But many core functions remain at the mercy of phone makers and wireless carriers. Google introduced a new system Wednesday for getting updates to users automatically, but each update needs to clear the usual hurdles first. And the phone must have the upcoming Android N version — so back to square one.

A man looks at the Samsung Gear Live, an Android Wear smartwatch, at Google I/O 2014 in San Francisco on June 25, 2014.
Outside of phones, Google is exerting more control — for instance, over Android versions designed for smartwatches and streaming TV devices. Makers of Android watches can customize the software only in limited ways, such as the choice of digital watch faces.

But this approach has its own drawbacks. Part of Android's appeal lies in its flexibility. Samsung's user interface is distinct from those from LG and HTC. Samsung brought fingerprint sensors to phones even before Google made it official with Marshmallow.

"A big reason for Android's success is the fact that it's open and customizable," says Geoff Blaber, an analyst with the research firm CCS Insight. "Google has to be very careful in maintaining a balance."

Google Nexus 6P
The best way to get quick updates is to get a Google-designed Nexus phone. The Nexus models are a showcase for "pure" Android, and they get updates first.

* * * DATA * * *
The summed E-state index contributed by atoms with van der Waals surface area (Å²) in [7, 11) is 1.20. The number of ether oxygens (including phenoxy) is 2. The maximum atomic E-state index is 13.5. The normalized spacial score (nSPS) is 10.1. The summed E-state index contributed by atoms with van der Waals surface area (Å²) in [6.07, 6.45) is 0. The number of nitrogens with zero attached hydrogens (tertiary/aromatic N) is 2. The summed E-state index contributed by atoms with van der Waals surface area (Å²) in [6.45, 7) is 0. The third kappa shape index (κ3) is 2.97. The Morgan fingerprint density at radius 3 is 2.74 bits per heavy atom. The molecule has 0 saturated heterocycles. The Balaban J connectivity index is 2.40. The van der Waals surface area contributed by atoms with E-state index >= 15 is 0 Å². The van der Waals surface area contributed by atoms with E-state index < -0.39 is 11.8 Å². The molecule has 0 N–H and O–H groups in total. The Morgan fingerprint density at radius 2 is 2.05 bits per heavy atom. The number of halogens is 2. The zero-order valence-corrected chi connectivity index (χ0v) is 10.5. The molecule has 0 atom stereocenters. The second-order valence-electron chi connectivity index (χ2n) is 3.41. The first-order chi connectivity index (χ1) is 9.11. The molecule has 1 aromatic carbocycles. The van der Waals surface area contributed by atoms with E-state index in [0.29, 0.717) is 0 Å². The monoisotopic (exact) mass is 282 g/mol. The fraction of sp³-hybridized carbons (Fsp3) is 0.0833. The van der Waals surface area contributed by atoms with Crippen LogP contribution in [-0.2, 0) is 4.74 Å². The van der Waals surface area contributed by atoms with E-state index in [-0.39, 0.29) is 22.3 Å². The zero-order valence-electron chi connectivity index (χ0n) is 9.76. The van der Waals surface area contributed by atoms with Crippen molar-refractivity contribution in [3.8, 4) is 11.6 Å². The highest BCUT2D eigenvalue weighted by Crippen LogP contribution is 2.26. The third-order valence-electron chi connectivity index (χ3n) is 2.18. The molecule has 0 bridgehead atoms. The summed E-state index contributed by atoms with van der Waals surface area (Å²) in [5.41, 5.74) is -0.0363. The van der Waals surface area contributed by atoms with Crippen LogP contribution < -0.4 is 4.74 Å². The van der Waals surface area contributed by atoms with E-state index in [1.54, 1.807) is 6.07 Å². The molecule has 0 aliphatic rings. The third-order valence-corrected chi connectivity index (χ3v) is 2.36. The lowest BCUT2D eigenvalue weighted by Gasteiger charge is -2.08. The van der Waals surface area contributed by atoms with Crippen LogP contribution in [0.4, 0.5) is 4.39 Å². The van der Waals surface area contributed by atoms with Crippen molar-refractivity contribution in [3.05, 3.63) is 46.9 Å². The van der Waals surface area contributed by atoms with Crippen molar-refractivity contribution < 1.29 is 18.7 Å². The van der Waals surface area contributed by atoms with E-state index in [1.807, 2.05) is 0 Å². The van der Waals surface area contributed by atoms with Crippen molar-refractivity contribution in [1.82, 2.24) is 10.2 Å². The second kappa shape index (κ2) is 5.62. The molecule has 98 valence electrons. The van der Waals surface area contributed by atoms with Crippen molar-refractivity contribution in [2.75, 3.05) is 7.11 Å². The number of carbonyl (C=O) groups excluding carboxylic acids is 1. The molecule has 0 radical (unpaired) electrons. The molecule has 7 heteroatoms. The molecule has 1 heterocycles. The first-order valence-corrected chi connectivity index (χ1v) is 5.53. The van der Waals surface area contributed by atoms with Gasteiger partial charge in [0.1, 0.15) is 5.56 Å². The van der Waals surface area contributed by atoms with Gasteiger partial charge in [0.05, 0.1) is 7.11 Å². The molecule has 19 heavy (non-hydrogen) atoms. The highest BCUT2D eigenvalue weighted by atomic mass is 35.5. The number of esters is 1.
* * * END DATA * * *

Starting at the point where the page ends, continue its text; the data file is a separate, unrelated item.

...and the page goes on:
Motorola, formerly owned by Google, has also emphasized timely updates. It makes as few customizations as possible, though updates can still take a few months.

That's because Motorola still needs to make thousands of small changes to tune Android for different hardware configurations, says Seang Chau, a senior vice president for software engineering. Otherwise your phone might run slower and chew through its battery faster.


Carriers often gum up the works by baking custom apps, derisively known as "bloatware," into Android. But they also have to verify that essential features like calling and wireless data work reliably. That means — you guessed it — more testing and tweaking.

You can sidestep all that by getting an "unlocked" phone from manufacturers or retailers. HTC's Mohammed Versi says that in some cases, updates for these models take a few weeks rather than months.

Because carriers are phasing out phone discounts with two-year contracts, you won't pay more for unlocked models. You'll just usually have to pay the full cost upfront.

Hacker using laptop.
The Android universe is getting better about security fixes. Google pledges monthly security releases for its Nexus phones. LG and Samsung have made similar commitments.

Some carriers waive the usual extensive testing for security updates, Chau says, though some still don't. He wouldn't name them. The wireless industry group CTIA says only that carriers are committed to delivering "thoroughly tested" security updates. But it hasn't committed to any specific time frame.

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Tech Magazine: Why your phone may never get Android's latest features
Why your phone may never get Android's latest features
Tech Magazine